It doesn't matter where you are, or who you are, mothers the world over have the same instincts || Emily Roy

On the road to Lightning Ridge from Tamworth this past week a mob of kangaroos did what they do – jump accros the highway just after sunset.

The little female joey, now being cared for by WIRES.

The little female joey, now being cared for by WIRES.

Despite our best efforts, one Eastern Grey took on the bullbar of the vehicle.

You can guess which party came of worse.

Thing is, there was a joey in the pouch of the now-dead mother roo.

Hairless, stunned, breathing rapidly, but very much alive.

By the side of the Gwydir Highway, by the lights of the car my colleague pulled the joey from the pouch and placed it into a towel in my arms.

Onward into the Ridge we drove, having phoned WIRES with the news we were coming in about 15 minutes.

The WIRES representative named Dot (yes Dot and the Kangaroo for those old enough to remember) collected the little female joey (pictured) and assured me she was in good hands.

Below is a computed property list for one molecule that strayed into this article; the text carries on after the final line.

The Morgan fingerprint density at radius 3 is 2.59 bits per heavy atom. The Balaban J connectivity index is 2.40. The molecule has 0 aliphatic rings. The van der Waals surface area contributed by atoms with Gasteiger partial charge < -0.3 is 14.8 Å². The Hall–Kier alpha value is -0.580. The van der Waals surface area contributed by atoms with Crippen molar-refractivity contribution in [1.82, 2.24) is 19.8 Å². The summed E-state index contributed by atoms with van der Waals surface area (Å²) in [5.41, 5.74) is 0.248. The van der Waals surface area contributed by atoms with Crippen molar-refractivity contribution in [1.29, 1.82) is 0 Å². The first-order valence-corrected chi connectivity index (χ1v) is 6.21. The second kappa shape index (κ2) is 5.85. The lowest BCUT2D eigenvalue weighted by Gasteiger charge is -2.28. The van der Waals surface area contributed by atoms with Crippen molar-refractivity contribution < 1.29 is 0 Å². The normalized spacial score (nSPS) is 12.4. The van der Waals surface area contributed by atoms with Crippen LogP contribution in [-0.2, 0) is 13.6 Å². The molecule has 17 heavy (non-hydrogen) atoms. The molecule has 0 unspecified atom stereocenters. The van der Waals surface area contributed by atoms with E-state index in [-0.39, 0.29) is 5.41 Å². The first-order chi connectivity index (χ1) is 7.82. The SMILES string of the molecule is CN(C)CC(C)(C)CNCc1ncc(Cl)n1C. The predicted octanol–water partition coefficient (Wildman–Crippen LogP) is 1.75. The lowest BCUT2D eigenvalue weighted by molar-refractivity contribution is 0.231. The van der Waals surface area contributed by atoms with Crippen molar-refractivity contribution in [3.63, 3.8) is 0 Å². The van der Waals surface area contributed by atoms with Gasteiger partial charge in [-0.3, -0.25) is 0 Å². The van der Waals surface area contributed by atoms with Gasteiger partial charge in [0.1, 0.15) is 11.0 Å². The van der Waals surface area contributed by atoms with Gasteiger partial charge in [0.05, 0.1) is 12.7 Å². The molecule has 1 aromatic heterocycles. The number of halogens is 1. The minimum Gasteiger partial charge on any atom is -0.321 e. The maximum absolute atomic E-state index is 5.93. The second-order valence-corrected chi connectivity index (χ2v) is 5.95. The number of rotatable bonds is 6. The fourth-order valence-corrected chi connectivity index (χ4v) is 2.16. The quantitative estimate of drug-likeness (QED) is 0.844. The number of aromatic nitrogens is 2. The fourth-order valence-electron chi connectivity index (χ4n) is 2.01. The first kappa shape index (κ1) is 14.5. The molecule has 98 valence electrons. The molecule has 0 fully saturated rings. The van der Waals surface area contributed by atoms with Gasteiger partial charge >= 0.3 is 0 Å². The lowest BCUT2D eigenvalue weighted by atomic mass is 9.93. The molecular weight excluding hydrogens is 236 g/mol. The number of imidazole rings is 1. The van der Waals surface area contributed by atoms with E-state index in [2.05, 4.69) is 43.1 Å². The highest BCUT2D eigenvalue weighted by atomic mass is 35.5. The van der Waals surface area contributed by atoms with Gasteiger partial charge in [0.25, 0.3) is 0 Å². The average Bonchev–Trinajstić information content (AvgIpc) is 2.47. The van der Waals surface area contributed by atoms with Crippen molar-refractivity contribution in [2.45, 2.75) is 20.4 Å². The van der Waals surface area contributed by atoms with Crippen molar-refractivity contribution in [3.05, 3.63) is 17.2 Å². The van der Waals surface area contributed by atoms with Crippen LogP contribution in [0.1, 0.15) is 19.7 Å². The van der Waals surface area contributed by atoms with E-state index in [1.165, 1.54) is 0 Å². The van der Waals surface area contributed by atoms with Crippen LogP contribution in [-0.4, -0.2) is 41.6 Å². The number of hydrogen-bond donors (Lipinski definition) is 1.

In the intervening moment that I was holding that bundle of legs, tail and ears, I instinctively did what mothers do – rocked the little one back and forth, up and down, shushing her and telling her everything was going to be alright.

I wasn’t entirely sure that it would be in truth, for this little one literally ripped from her mother’s body. But that’s what I told her.

It’s this thing that we do .. not just mums, dads too, and grandmas and grandads, aunts and uncles.

For today though, let’s agree that this is true, more often than not: mothers take little ones into their arms, and we make it our business to tell them that everything will be ok.

Have you noticed a group of women standing around, talking about new babies?

Next time you see this, just look at how many of the women start rocking instinctively, or find someone’s hair to ruffle, or a back to rub.

It’s a thing we do, whether we birthed the baby or not; whether it’s our child or not. 

The African proverb says it takes a village to raise a child.

If that’s true (and I happen to think it is), then none of us are truly childless.

This Mother’s Day thank you to the village.

And to the mothers everywhere, whether your children are biological, spiritual, near, far, babies or nannas, in your pouch or outside the pouch, a bittersweet memory or a longing yet unfulfilled – have a happy Mother’s Day.  

Emily Roy